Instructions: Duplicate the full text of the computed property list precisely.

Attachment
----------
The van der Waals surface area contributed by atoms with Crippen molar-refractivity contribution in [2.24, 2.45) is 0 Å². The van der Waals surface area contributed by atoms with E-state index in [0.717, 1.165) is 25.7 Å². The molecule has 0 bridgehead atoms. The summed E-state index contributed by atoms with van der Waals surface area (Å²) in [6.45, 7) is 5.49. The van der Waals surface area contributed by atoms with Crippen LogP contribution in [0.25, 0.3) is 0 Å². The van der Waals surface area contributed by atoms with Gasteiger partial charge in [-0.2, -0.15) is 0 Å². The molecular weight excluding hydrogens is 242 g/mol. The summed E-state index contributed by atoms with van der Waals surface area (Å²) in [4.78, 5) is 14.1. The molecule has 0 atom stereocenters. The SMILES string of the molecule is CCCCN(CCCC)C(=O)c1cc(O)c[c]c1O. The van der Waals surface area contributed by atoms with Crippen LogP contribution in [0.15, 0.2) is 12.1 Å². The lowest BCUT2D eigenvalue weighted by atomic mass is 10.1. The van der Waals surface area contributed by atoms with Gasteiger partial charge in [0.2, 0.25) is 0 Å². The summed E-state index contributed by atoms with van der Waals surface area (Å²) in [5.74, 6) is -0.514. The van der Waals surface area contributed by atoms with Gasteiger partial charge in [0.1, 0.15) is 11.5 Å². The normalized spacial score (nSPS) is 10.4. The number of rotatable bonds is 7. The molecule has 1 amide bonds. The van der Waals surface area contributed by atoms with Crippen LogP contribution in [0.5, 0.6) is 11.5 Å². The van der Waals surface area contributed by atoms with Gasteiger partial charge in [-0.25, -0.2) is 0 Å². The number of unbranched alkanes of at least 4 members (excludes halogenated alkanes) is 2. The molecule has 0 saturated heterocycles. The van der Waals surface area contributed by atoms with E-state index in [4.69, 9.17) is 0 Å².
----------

The van der Waals surface area contributed by atoms with Crippen molar-refractivity contribution in [2.24, 2.45) is 0 Å². The van der Waals surface area contributed by atoms with E-state index in [0.717, 1.165) is 25.7 Å². The molecule has 0 bridgehead atoms. The summed E-state index contributed by atoms with van der Waals surface area (Å²) in [6.45, 7) is 5.49. The van der Waals surface area contributed by atoms with Crippen LogP contribution in [0.25, 0.3) is 0 Å². The van der Waals surface area contributed by atoms with Gasteiger partial charge in [-0.2, -0.15) is 0 Å². The molecular weight excluding hydrogens is 242 g/mol. The summed E-state index contributed by atoms with van der Waals surface area (Å²) in [4.78, 5) is 14.1. The molecule has 0 atom stereocenters. The SMILES string of the molecule is CCCCN(CCCC)C(=O)c1cc(O)c[c]c1O. The van der Waals surface area contributed by atoms with Crippen LogP contribution in [0.15, 0.2) is 12.1 Å². The lowest BCUT2D eigenvalue weighted by atomic mass is 10.1. The van der Waals surface area contributed by atoms with Gasteiger partial charge in [0.2, 0.25) is 0 Å². The summed E-state index contributed by atoms with van der Waals surface area (Å²) in [5.74, 6) is -0.514. The van der Waals surface area contributed by atoms with Gasteiger partial charge in [0.1, 0.15) is 11.5 Å². The normalized spacial score (nSPS) is 10.4. The number of rotatable bonds is 7. The molecule has 1 amide bonds. The van der Waals surface area contributed by atoms with Crippen LogP contribution in [0.5, 0.6) is 11.5 Å². The van der Waals surface area contributed by atoms with Gasteiger partial charge in [-0.25, -0.2) is 0 Å². The number of unbranched alkanes of at least 4 members (excludes halogenated alkanes) is 2. The molecule has 0 saturated heterocycles. The van der Waals surface area contributed by atoms with E-state index in [4.69, 9.17) is 0 Å².